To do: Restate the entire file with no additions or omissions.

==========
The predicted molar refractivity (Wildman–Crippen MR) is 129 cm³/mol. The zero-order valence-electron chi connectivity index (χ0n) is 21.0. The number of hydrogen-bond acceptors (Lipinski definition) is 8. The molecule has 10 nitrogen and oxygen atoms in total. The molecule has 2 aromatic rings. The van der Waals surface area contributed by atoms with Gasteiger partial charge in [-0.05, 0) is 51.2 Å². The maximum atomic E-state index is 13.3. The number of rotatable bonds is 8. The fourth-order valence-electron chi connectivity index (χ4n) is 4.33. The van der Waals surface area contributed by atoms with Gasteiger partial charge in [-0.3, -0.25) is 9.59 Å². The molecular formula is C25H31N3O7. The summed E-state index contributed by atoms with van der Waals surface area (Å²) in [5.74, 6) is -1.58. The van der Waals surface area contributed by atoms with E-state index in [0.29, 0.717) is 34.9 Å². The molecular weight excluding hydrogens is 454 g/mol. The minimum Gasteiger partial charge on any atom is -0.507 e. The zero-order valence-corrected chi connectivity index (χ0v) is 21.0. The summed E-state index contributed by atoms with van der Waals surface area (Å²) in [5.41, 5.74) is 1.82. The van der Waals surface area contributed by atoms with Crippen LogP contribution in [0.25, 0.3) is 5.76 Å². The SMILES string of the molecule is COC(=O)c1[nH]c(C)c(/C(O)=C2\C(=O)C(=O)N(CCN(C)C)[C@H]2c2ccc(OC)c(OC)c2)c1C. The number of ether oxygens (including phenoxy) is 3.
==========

The predicted molar refractivity (Wildman–Crippen MR) is 129 cm³/mol. The zero-order valence-electron chi connectivity index (χ0n) is 21.0. The number of hydrogen-bond acceptors (Lipinski definition) is 8. The molecule has 10 nitrogen and oxygen atoms in total. The molecule has 2 aromatic rings. The van der Waals surface area contributed by atoms with Gasteiger partial charge in [-0.05, 0) is 51.2 Å². The maximum atomic E-state index is 13.3. The number of rotatable bonds is 8. The fourth-order valence-electron chi connectivity index (χ4n) is 4.33. The van der Waals surface area contributed by atoms with Gasteiger partial charge in [-0.3, -0.25) is 9.59 Å². The molecular formula is C25H31N3O7. The summed E-state index contributed by atoms with van der Waals surface area (Å²) in [5.74, 6) is -1.58. The van der Waals surface area contributed by atoms with E-state index in [0.29, 0.717) is 34.9 Å². The molecular weight excluding hydrogens is 454 g/mol. The minimum Gasteiger partial charge on any atom is -0.507 e. The zero-order valence-corrected chi connectivity index (χ0v) is 21.0. The summed E-state index contributed by atoms with van der Waals surface area (Å²) in [5.41, 5.74) is 1.82. The van der Waals surface area contributed by atoms with Crippen LogP contribution in [0.25, 0.3) is 5.76 Å². The SMILES string of the molecule is COC(=O)c1[nH]c(C)c(/C(O)=C2\C(=O)C(=O)N(CCN(C)C)[C@H]2c2ccc(OC)c(OC)c2)c1C. The number of ether oxygens (including phenoxy) is 3.